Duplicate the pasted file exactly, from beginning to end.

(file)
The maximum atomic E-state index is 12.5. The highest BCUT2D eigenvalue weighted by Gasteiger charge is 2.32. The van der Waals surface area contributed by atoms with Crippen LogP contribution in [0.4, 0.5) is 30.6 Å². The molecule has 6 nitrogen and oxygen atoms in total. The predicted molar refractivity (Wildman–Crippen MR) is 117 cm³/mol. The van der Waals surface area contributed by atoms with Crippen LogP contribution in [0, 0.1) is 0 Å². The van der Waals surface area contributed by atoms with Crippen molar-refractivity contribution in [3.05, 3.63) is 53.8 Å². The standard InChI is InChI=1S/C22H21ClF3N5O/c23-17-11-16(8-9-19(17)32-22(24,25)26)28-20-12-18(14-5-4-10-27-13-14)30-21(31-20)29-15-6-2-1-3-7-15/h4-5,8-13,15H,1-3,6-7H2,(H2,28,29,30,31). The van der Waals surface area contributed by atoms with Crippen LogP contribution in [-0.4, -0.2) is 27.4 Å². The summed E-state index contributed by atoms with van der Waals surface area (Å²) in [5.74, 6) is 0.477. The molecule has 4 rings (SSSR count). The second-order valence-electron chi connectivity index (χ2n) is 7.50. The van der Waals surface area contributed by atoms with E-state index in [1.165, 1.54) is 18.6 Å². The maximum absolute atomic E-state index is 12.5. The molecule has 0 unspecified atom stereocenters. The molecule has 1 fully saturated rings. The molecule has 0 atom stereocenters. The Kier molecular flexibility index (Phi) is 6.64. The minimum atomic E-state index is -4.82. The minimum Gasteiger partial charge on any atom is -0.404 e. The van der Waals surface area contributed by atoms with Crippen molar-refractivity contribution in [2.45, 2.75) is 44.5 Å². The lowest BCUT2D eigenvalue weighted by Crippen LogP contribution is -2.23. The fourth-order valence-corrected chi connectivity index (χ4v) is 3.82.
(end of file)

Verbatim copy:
The maximum atomic E-state index is 12.5. The highest BCUT2D eigenvalue weighted by Gasteiger charge is 2.32. The van der Waals surface area contributed by atoms with Crippen LogP contribution in [0.4, 0.5) is 30.6 Å². The molecule has 6 nitrogen and oxygen atoms in total. The predicted molar refractivity (Wildman–Crippen MR) is 117 cm³/mol. The van der Waals surface area contributed by atoms with Crippen LogP contribution in [0, 0.1) is 0 Å². The van der Waals surface area contributed by atoms with Crippen molar-refractivity contribution in [3.05, 3.63) is 53.8 Å². The standard InChI is InChI=1S/C22H21ClF3N5O/c23-17-11-16(8-9-19(17)32-22(24,25)26)28-20-12-18(14-5-4-10-27-13-14)30-21(31-20)29-15-6-2-1-3-7-15/h4-5,8-13,15H,1-3,6-7H2,(H2,28,29,30,31). The van der Waals surface area contributed by atoms with Crippen LogP contribution in [-0.4, -0.2) is 27.4 Å². The summed E-state index contributed by atoms with van der Waals surface area (Å²) in [5.74, 6) is 0.477. The molecule has 4 rings (SSSR count). The second-order valence-electron chi connectivity index (χ2n) is 7.50. The van der Waals surface area contributed by atoms with E-state index in [1.165, 1.54) is 18.6 Å². The maximum absolute atomic E-state index is 12.5. The molecule has 0 unspecified atom stereocenters. The molecule has 1 fully saturated rings. The molecule has 0 atom stereocenters. The Kier molecular flexibility index (Phi) is 6.64. The minimum atomic E-state index is -4.82. The minimum Gasteiger partial charge on any atom is -0.404 e. The van der Waals surface area contributed by atoms with Crippen molar-refractivity contribution in [2.45, 2.75) is 44.5 Å². The lowest BCUT2D eigenvalue weighted by Crippen LogP contribution is -2.23. The fourth-order valence-corrected chi connectivity index (χ4v) is 3.82.